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Why the tipping point is two degrees ahead

The goal of international climate policy is to prevent global warming from exceeding two degrees Celsius. But what actually happens if it does so is still unclear – and that’s exactly the problem.

Whenever the issue of global warming comes up, one figure is always described as something like a magic limit, the number which may not be passed: two degrees Celsius. Since as long ago as 1996, the institutions of the European Union have been pleading for global warming not to be allowed to exceed two degrees Celsius. The two-degrees target was acknowledged at UN level for the first time at the 2009 Climate Change Conference in Copenhagen, and not exceeding the two-degrees mark was made an official target at the 2010 Climate Change Conference in Cancún. But what is the science behind this ‘magic number’ of two degrees Celsius actually based upon?

“Two degrees Celsius is not just an arbitrary crossbar picked out of the air and agreed upon in political discussions,” explains Helmut Haberl, a Professor in Human Ecology at the Alpen-Adria University in Klagenfurt. It is actually “a figure at which the risk of triggering what we refer to as ‘tipping points’ increases exponentially.” A tipping point is what we call a turning point, the moment when a trend suddenly breaks away, changes direction or accelerates sharply, when the balance is ‘tipped’ and there is no going back to old ways of being, like the moment when general discontent is surprisingly transformed into revolution.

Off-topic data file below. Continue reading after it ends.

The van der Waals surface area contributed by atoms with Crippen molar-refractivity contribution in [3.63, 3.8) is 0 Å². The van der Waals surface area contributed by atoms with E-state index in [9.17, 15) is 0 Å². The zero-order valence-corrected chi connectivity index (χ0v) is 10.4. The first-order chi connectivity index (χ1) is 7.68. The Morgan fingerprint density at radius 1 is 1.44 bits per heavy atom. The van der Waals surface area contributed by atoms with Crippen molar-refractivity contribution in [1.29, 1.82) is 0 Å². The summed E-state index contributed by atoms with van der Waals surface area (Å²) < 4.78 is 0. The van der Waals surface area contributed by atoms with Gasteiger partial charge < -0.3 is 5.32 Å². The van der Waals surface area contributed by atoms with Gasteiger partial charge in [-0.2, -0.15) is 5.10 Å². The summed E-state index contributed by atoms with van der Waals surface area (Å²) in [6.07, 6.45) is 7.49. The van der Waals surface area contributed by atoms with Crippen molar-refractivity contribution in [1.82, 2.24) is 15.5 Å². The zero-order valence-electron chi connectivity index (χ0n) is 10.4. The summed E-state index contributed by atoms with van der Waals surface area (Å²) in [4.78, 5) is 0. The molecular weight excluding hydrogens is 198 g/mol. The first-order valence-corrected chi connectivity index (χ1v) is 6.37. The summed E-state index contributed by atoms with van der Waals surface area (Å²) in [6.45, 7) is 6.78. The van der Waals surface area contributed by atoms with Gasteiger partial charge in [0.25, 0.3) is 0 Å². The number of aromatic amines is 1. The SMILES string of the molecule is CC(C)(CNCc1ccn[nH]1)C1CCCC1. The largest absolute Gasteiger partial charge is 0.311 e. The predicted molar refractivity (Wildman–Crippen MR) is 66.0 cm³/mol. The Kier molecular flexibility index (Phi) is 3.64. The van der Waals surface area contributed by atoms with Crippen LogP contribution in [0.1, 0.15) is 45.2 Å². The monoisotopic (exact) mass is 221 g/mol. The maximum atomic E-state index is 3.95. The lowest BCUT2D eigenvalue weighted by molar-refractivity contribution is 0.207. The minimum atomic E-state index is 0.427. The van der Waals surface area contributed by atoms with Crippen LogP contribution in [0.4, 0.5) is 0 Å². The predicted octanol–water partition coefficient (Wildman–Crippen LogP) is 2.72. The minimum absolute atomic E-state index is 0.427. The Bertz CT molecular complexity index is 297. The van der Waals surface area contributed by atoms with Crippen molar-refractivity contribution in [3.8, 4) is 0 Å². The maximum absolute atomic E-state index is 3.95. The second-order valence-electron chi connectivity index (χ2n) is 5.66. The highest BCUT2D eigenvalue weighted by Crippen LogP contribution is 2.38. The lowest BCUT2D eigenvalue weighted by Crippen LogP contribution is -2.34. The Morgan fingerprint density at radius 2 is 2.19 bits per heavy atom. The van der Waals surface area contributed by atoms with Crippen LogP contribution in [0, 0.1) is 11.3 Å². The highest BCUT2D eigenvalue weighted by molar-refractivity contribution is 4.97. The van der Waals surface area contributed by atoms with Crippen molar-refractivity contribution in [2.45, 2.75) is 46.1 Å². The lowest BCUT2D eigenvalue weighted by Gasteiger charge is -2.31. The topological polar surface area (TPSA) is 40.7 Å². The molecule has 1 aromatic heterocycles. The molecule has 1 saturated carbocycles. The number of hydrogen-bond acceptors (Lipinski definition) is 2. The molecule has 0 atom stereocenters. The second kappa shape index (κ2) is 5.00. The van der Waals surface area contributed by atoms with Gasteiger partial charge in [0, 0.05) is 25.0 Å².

In the case of climate models, tipping points are moments when drastic climate change is caused within a short time. “These are points in the Earth system when massive qualitative upheavals in the system occur,” Helmut Haberl explains, “in other words, when the effects of tipping arise in natural systems.” The Amazon rainforest is one example. Most of the precipitation in the Amazon Basin originally comes from the evaporated water of the forest itself. The effects of global warming and deforestation can cause the ground to rapidly dehydrate, however, accelerating the disappearance of the rainforest further – with disastrous consequences for the global climate in turn.

The Greenland ice sheet provides another, even more vivid, example of a tipping point: if Greenland’s ice melts away completely as a result of global warming, then not only will sea levels rise by several metres, but the cooling effect of the ice sheet will be lost, because ice strongly reflects sunlight, while water and the ground both absorb the vast majority of the heat.

“In recent years, we have identified a number of these tipping points in the Earth system,” says Helmut Haberl, who works, amongst other things, as lead author of the Intergovernmental Panel on Climate Change (IPCC). Some of these tipping points “have a very high potential impact”.

Because while the human ecologist concedes that we don’t yet know exactly where many of these tipping points are, “as we get closer to exceeding the two-degrees mark, the risk increases massively that we are going to pass one or more of these points of no return.” So what would happen if we were to do nothing to counter this? “We just don’t know exactly. And that’s the really worrying thing.”